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After Twenty Years: Themes & Analysis

After Twenty Years: Themes & Analysis
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  • 0:00 'After Twenty Years':…
  • 1:35 Themes In 'After Twenty Years'
  • 2:50 Analyzing 'After Twenty Years'
  • 5:00 Lesson Summary
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Lesson Transcript
Instructor: Joshua Wimmer

Joshua holds a master's degree in Latin and has taught a variety of Classical literature and language courses.

Would you recognize your best childhood friend after 20 years of being apart? Come explore the complicated and surprising feelings and situations that such a reunion can bring in this lesson analyzing themes in O. Henry's 'After Twenty Years.'

'After Twenty Years': A Summary

Sometimes, one of the most difficult lessons for us to learn as we get older is that people, including ourselves, change. Although we might be able to recognize the physical features of people we once knew, some of their other qualities could very well be altered beyond recognition - especially after 20 years.

In this short story by O. Henry, the two main characters - policeman Jimmy Wells and outlaw 'Silky' Bob - learn this lesson all too well. At one time, the two had been as close as brothers. However, once Bob left to pursue his fortunes in the West, the two eventually lost touch. Nevertheless, they had promised to meet each other in 20 years, to the hour, after their last dinner together at the same spot in New York City.

Twenty years later, Bob's waiting outside where the restaurant once stood when he and Jimmy parted ways; the latter, who's now a policeman, comes upon him while he's walking his beat. After hearing Bob's story about the friends' pledge to meet up again and watching him light up a cigar, Jimmy recognizes it's Bob. He also realizes his old friend is a fugitive from Chicago, whom he'd seen earlier on a police bulletin. At that point, Bob isn't aware that the policeman is Jimmy, who goes about on about his patrol, leaving the outlaw to wait for his friend.

After a few moments, another man appears. At first, Bob thinks he is Jimmy. Although Bob can't see the man too well in the dark, he begins to notice that some things are off about him. Eventually, the man reveals that he's a plainclothes officer taking Bob under arrest. Before he does so, he hands Bob a note from the patrolman, who turns out to be his former best friend and betrayer, Jimmy.

Themes in 'After Twenty Years'

Despite its surprisingly short length, O. Henry's 'After Twenty Years' has three different thematic elements woven into the plot. Let's take a look at them.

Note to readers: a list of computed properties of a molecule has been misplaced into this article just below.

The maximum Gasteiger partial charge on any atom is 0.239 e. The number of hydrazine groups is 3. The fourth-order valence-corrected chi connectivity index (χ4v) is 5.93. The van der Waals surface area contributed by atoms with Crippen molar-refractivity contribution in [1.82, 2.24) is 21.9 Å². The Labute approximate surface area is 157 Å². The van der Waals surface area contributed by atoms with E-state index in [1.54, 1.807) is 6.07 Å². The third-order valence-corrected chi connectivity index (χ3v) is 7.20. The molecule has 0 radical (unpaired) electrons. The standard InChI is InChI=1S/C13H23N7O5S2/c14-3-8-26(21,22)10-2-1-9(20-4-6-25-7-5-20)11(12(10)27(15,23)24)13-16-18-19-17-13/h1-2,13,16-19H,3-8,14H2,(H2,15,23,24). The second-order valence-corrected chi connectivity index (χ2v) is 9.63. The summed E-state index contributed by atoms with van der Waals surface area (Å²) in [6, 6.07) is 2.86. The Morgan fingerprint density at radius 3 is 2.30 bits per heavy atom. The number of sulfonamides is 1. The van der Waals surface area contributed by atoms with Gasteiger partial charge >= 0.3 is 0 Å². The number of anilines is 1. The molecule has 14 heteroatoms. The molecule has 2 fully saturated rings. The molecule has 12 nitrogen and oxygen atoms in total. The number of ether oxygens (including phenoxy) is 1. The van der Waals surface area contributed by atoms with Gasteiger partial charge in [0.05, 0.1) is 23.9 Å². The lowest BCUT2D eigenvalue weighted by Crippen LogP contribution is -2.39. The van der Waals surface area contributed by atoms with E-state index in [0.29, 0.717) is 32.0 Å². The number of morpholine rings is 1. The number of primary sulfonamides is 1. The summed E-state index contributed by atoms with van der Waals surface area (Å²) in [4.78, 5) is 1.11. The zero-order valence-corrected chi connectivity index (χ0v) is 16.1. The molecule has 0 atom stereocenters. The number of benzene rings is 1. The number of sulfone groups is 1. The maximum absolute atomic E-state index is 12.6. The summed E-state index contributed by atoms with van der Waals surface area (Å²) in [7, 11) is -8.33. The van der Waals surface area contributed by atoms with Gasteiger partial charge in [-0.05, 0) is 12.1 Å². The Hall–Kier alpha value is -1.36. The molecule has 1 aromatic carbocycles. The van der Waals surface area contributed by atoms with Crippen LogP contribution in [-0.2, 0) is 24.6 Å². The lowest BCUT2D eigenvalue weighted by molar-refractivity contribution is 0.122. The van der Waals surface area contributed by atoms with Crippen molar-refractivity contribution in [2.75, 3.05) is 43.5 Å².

Friendship

Many of us probably know what it's like to feel compelled to do something out of friendship. Maybe it's working for no money, listening to long stories, or traveling hundreds of miles after 20 years. Bob clearly values the bonds of friendship that were forged between him and Jimmy all those years ago. However, it seems some of the knots may have come loose over the years that tied Jimmy to Bob.

Loyalty

Loyalties to people and ideas can sometimes be difficult to maintain, especially when they're split between a person and an idea that might be close to our hearts. Keeping their 20-year appointment to the minute, Bob's loyalty to Jimmy is obviously unwavering. However, now that's he's a policeman, Jimmy's loyalties to Bob and to the law are put to the test when he discovers his old friend is a wanted fugitive.

Trust

Whom would you trust more: a police officer who arrested his best friend, or a 'dirty cop' who allowed his once closest companion to escape? Despite what we might think, it's clear that Bob isn't able to trust Jimmy when it comes to keeping him out of jail. Actually, by the end of the story, it doesn't seem that Bob's able to trust Jimmy about very much at all.

Analyzing 'After Twenty Years'

Although attitudes in America toward the police have changed drastically since O. Henry's lifetime in the late 19th century, many of us might admit to at least some reliance on the services of the men and women in blue. Being able to rely on our police forces means we trust them to uphold their duties to the law and to the citizens it protects. In 'After Twenty Years,' though, this is meant that any trust Bob had in Jimmy was displaced as soon as 'Silky' Bob became a criminal.

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